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Press Start: Lead an Empowered Life as a Clinical Laboratorian

Lab Results on Your Smart Phone ?

Published January 8, 2012 4:11 PM by Glen McDaniel

With the increased use of the smartphone for everything from browsing the Internet to taking pictures, it is entirely reasonable that in the very near future, it will be a common practice to receive laboratory results and other medical information  from a smart phone.

I like to consider myself an early adopter of electronics. When a new item or trend hits, if I do not personally have it or use it, at least I know what it is; and I am certainly not afraid of it. I do not think it means the end of tradition as we know it.   Over the last few weeks I have been reminded again how much we increasingly rely on our smartphones. Using them to make and receive phone calls is really the least of it. Over Christmas, I went shopping with some young friends and realized that tnot one of them used the car's GPS to navigate around town. They relied on some app on their phone.They did not drag around sales leaflets and coupons ; they used QR (quick response) codes stored on their phones.

 They used applications like Yelp  to find items of interest and to track down ever-changing deals in nearby stores.

I was introduced to Tango to make video telephone calls just a few weeks ago. Today, a friend on his way to cover the Consumer Electronics Show (CES) in Las Vegas as a journalist is using an app called Social Cam to shoot video progress reports and post them to Facebook in real time.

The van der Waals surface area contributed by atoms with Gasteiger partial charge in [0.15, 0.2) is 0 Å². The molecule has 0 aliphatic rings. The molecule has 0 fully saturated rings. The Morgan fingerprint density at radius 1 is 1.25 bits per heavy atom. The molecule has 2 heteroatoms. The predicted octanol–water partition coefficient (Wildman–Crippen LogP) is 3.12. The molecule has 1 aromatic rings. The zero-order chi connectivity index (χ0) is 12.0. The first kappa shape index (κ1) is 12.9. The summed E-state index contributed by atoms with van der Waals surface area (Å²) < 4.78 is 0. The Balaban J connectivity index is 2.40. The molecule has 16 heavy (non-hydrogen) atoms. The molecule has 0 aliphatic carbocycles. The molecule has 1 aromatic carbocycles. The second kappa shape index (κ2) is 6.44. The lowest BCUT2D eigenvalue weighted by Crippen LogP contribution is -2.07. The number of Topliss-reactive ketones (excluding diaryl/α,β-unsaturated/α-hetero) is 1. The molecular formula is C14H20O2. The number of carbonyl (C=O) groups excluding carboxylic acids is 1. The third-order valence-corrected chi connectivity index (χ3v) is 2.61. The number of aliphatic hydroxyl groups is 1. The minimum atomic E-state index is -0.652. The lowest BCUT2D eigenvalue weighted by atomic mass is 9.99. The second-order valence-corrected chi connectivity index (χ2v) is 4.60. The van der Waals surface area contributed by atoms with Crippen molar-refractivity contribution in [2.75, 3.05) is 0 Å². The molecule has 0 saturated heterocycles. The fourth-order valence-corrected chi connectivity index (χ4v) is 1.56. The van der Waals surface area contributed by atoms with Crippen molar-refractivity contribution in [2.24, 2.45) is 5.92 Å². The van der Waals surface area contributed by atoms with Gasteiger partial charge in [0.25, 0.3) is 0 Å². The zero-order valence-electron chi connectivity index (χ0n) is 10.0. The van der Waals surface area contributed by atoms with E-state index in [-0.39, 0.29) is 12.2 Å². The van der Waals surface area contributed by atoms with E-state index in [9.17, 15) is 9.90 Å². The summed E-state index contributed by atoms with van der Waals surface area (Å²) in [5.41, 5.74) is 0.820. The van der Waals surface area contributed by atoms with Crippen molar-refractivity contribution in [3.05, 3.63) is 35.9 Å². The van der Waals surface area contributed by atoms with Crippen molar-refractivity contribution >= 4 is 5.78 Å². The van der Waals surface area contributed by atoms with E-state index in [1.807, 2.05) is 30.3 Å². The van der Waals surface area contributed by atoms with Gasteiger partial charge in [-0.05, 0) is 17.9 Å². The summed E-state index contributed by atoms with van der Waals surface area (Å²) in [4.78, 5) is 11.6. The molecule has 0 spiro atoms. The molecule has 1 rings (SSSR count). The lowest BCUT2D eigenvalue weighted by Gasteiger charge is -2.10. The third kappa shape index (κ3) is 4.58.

As scientists we operate sophisticated, complicated equipment all day. We troubleshoot and use critical judgment. Yet, possibly because of the aging of the MLS workforce, many of us shy away from newer consumer electronics and hesitate to embrace them fully. This is a mistake, I think.

Electronic medical records (EMR), physician portals and even internet-based medical results portal are so 2011! Increasingly we will be using smartphones to report medical information to our patients and physicians; and to access our own information.

As Dr Jon Cohen, Senior VP and Chief medical Officer at Quest Diagnostics indicated in an interview recently, "Lab results, personal health information, medical insurance information - this is the type of information patients need when on-the-go and making decisions with their physician. It's more useful on a mobile phone."

 His company is working on using an app called Gazelle. The smartphone application allows users to bring together lab results from their various care providers and enables the user to email or fax their results right from the app.

The possibilities are exciting and endless.  How do you use your smartphone at work?  What possibilities do you see for the use of smartphones by you and/or your organization?


I swear I use my smartphone for everything. I rarely use my laptop to access the net or Facebook anymore. I have all my emails forwarded to my cell phone. If I am in a conversation and there is any unsurety or disagreement, I just Google using my phone to find teh answer. I know a friend who does banking on his phone. He has not had any problems yet. I can totally see Smartphones being used in the way you describe Glen

Maria O January 11, 2012 5:51 PM
Galveston TX

I am one of those old fogeys that dont trust new technology. Anything which is wireless I feel means someone could steal your valuable information. I love instruments that you see touch and operate. You see where they are plugged into the wall. But I would be very hesitant to have my own personal information sent on a phone.

I know technology is getting better but it seems like as soon as I catch up it changes again.

Jerselyn Carter January 8, 2012 6:26 PM
Patterson NJ

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